The northern pike is a holarctic species, meaning that it occurs around the world in northern, or Arctic waters.
Midwest, Northeast, West
How to identify a Northern Pike
Like the muskellunge and the pickerels, it is a long, sleek, predatory fish with a broad, flat mouth resembling a duck’s bill and a single dorsal fin located on the posterior portion of the body. In body shape the members of the pike group are all identical, but the northern pike can be distinguished from its relatives by three main features. Most noticeably the greenish or yellowish sides of the fish are covered with lighter colored oblong horizontal spots or streaks, whereas all other species have darker markings than the background color. The second distinction is the scale pattern on the gill cover and cheek. In the northern pike the cheek is fully scaled, but the bottom half of the gill cover is scaleless. In the larger muskellunge, both the top half of the gill cover and the top half of the cheek are fully scaled. The third distinctive feature is the number of pores under each side of the lower jaw; usually 5 in the northern pike (rarely 3,4, or 6 on one side), 6-9 in the muskellunge (rarely 5 or 10 on one side), and 4 in the smaller pickerels (occasionally 3 or 5 on one side only).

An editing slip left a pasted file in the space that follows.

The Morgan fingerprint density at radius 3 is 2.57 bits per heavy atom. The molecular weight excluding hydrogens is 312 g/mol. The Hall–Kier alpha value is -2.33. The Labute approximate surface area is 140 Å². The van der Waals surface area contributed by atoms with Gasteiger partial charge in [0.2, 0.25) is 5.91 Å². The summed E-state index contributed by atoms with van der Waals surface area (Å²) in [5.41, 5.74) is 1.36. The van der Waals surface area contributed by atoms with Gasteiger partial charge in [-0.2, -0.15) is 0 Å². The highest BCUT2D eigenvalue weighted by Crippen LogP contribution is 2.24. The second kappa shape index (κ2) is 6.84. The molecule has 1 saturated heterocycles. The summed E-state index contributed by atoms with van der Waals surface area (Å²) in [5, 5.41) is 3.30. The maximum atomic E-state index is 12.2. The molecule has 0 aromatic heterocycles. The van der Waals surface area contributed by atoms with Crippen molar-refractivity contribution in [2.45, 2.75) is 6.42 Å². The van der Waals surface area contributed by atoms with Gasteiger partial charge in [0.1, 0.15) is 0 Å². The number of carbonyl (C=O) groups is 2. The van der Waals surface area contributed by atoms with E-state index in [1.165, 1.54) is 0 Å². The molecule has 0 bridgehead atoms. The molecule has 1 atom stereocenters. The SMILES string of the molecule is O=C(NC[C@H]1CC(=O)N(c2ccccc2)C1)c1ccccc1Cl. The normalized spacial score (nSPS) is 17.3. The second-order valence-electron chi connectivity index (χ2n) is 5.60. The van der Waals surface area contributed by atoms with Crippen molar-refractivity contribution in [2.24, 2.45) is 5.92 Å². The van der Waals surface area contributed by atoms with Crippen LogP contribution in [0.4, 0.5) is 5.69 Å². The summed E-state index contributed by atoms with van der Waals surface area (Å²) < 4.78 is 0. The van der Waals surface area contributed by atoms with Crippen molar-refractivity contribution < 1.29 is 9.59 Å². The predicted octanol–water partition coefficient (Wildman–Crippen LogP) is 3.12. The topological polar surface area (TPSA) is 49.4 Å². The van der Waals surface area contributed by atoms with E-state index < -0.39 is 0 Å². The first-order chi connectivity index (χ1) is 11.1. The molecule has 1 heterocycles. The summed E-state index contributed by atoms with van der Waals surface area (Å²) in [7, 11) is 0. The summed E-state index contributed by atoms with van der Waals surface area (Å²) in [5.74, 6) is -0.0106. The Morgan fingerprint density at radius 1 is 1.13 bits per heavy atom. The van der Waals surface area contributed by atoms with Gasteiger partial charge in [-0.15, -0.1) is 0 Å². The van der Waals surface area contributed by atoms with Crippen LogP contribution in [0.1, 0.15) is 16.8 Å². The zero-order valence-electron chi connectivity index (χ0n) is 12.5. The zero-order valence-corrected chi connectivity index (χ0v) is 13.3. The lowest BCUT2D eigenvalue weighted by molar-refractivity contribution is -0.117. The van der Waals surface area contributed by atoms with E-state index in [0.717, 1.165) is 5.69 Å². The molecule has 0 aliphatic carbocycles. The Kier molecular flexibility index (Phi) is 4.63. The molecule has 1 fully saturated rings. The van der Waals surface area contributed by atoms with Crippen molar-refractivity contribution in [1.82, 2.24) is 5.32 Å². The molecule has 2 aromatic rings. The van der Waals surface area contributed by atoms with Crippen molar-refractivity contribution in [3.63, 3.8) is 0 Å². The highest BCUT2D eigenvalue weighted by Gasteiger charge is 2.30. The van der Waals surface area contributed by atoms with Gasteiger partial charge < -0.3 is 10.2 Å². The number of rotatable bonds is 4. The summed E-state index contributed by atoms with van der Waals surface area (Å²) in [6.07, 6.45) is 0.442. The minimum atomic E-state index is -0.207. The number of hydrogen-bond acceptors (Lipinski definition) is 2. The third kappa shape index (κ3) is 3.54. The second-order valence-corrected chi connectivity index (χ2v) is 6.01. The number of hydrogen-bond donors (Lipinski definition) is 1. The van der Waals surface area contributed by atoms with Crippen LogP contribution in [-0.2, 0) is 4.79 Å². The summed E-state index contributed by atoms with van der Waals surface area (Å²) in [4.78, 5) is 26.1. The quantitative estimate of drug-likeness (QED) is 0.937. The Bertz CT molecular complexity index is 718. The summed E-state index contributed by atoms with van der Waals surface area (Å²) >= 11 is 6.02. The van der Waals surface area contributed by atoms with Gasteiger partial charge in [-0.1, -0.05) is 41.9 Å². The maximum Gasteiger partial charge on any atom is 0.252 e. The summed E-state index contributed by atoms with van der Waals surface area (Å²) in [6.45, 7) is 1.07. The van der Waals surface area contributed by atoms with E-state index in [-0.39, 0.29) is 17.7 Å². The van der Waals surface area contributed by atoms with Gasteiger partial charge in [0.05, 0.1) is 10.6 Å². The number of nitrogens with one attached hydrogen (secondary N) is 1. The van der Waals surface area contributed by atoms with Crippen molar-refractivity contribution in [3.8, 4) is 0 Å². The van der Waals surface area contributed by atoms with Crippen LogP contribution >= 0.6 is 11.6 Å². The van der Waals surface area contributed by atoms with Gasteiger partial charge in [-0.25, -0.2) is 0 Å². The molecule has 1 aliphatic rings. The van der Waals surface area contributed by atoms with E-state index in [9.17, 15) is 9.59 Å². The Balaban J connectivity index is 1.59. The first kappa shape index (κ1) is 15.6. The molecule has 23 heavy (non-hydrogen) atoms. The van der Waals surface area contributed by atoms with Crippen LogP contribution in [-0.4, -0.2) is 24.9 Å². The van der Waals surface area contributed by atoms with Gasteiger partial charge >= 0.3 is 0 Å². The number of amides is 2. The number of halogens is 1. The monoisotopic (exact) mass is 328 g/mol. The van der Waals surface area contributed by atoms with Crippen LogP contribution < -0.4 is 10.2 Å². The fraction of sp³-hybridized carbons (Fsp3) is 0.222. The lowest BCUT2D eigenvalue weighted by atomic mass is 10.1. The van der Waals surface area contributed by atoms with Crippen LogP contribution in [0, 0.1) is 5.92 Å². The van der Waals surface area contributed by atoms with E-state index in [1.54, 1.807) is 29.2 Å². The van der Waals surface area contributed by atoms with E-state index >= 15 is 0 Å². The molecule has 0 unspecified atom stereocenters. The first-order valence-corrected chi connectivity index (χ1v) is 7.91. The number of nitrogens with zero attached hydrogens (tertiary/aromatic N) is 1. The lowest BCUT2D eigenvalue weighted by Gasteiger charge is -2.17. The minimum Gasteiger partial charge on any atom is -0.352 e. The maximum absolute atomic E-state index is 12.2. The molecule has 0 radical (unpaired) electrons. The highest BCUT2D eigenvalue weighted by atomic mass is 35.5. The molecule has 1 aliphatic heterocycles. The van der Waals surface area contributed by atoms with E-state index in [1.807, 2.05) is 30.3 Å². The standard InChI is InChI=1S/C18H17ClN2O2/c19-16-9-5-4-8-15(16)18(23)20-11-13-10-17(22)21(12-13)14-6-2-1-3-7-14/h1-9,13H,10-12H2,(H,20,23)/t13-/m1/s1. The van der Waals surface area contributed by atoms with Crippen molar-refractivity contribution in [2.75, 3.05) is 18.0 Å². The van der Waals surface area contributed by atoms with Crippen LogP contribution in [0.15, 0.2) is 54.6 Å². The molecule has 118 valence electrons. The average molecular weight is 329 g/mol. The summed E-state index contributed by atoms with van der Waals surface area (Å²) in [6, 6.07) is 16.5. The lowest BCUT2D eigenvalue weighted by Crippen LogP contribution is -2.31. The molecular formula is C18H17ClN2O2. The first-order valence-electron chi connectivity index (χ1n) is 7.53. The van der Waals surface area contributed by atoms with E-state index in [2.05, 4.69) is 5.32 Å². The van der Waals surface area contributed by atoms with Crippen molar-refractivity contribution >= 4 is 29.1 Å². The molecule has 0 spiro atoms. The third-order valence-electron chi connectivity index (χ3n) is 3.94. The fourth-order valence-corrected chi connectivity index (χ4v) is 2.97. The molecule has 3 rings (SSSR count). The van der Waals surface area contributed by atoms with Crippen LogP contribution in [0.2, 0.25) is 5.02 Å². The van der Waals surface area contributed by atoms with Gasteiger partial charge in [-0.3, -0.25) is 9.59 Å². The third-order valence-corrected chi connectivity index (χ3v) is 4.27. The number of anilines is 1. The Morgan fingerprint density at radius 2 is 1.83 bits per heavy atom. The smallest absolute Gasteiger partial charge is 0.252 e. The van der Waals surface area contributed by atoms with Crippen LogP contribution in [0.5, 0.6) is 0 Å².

Where to catch Northern Pike
In North America it is found in the Atlantic, Arctic, Pacific, Great Lakes and Mississippi River basins from Labrador to Alaska and south to Pennsylvania, Missouri and Nebraska, USA. The following list includes additional details on where to catch this fish: